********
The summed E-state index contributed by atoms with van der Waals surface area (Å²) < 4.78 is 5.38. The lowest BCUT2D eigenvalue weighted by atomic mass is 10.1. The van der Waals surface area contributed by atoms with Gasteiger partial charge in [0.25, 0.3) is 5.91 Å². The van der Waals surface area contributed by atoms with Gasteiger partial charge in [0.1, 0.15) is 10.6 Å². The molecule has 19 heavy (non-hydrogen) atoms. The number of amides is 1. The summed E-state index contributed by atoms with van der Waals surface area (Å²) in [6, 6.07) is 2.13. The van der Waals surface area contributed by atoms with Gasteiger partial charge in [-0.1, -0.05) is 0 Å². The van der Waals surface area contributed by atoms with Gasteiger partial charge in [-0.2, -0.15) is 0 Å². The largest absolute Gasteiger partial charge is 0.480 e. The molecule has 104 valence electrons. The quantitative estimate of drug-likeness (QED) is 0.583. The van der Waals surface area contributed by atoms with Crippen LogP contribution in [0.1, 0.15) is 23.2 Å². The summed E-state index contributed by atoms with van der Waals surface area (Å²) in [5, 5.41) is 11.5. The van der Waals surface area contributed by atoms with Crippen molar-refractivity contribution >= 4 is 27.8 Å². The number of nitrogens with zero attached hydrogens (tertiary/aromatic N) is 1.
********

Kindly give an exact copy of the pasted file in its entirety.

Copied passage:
The summed E-state index contributed by atoms with van der Waals surface area (Å²) < 4.78 is 5.38. The lowest BCUT2D eigenvalue weighted by atomic mass is 10.1. The van der Waals surface area contributed by atoms with Gasteiger partial charge in [0.25, 0.3) is 5.91 Å². The van der Waals surface area contributed by atoms with Gasteiger partial charge in [0.1, 0.15) is 10.6 Å². The molecule has 19 heavy (non-hydrogen) atoms. The number of amides is 1. The summed E-state index contributed by atoms with van der Waals surface area (Å²) in [6, 6.07) is 2.13. The van der Waals surface area contributed by atoms with Gasteiger partial charge in [-0.1, -0.05) is 0 Å². The van der Waals surface area contributed by atoms with Gasteiger partial charge in [-0.2, -0.15) is 0 Å². The largest absolute Gasteiger partial charge is 0.480 e. The molecule has 104 valence electrons. The quantitative estimate of drug-likeness (QED) is 0.583. The van der Waals surface area contributed by atoms with Crippen LogP contribution in [0.1, 0.15) is 23.2 Å². The summed E-state index contributed by atoms with van der Waals surface area (Å²) in [5, 5.41) is 11.5. The van der Waals surface area contributed by atoms with Crippen molar-refractivity contribution >= 4 is 27.8 Å². The number of nitrogens with zero attached hydrogens (tertiary/aromatic N) is 1.